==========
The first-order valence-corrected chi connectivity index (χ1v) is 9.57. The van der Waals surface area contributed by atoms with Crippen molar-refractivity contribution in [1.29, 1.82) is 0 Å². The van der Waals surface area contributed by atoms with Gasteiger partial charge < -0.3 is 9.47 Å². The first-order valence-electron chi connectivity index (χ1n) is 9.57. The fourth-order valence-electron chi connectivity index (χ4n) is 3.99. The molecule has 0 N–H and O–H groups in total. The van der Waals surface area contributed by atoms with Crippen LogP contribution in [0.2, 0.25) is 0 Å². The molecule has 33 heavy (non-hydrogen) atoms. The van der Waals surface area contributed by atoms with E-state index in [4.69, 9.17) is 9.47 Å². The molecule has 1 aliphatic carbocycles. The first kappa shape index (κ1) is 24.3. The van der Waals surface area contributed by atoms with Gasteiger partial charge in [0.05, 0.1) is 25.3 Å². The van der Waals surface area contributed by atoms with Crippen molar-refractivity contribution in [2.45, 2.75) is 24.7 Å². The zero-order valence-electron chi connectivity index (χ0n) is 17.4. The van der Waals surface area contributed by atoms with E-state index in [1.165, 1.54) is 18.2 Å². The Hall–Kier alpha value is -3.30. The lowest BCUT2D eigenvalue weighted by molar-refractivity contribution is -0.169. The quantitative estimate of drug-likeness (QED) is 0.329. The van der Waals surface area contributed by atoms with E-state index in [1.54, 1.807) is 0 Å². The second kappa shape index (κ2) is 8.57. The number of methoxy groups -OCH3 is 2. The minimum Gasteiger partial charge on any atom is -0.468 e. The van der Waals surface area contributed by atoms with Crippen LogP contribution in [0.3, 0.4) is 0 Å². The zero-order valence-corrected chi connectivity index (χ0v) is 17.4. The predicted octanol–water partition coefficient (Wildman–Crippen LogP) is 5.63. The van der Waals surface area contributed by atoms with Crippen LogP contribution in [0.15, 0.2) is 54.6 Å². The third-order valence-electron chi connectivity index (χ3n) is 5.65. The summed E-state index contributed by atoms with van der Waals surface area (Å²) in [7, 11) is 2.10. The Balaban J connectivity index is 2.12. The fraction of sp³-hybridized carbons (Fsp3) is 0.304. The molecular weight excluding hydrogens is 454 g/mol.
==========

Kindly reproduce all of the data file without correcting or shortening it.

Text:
The first-order valence-corrected chi connectivity index (χ1v) is 9.57. The van der Waals surface area contributed by atoms with Crippen molar-refractivity contribution in [1.29, 1.82) is 0 Å². The van der Waals surface area contributed by atoms with Gasteiger partial charge < -0.3 is 9.47 Å². The first-order valence-electron chi connectivity index (χ1n) is 9.57. The fourth-order valence-electron chi connectivity index (χ4n) is 3.99. The molecule has 0 N–H and O–H groups in total. The van der Waals surface area contributed by atoms with Crippen LogP contribution in [0.2, 0.25) is 0 Å². The molecule has 33 heavy (non-hydrogen) atoms. The van der Waals surface area contributed by atoms with E-state index in [4.69, 9.17) is 9.47 Å². The molecule has 1 aliphatic carbocycles. The first kappa shape index (κ1) is 24.3. The van der Waals surface area contributed by atoms with Gasteiger partial charge in [0.05, 0.1) is 25.3 Å². The van der Waals surface area contributed by atoms with Crippen molar-refractivity contribution in [2.45, 2.75) is 24.7 Å². The zero-order valence-electron chi connectivity index (χ0n) is 17.4. The van der Waals surface area contributed by atoms with E-state index in [1.165, 1.54) is 18.2 Å². The Hall–Kier alpha value is -3.30. The lowest BCUT2D eigenvalue weighted by molar-refractivity contribution is -0.169. The quantitative estimate of drug-likeness (QED) is 0.329. The van der Waals surface area contributed by atoms with E-state index in [1.54, 1.807) is 0 Å². The second kappa shape index (κ2) is 8.57. The number of methoxy groups -OCH3 is 2. The minimum Gasteiger partial charge on any atom is -0.468 e. The van der Waals surface area contributed by atoms with Crippen LogP contribution in [0.3, 0.4) is 0 Å². The zero-order valence-corrected chi connectivity index (χ0v) is 17.4. The predicted octanol–water partition coefficient (Wildman–Crippen LogP) is 5.63. The van der Waals surface area contributed by atoms with Crippen LogP contribution in [0.15, 0.2) is 54.6 Å². The third-order valence-electron chi connectivity index (χ3n) is 5.65. The summed E-state index contributed by atoms with van der Waals surface area (Å²) in [7, 11) is 2.10. The Balaban J connectivity index is 2.12. The fraction of sp³-hybridized carbons (Fsp3) is 0.304. The molecular weight excluding hydrogens is 454 g/mol.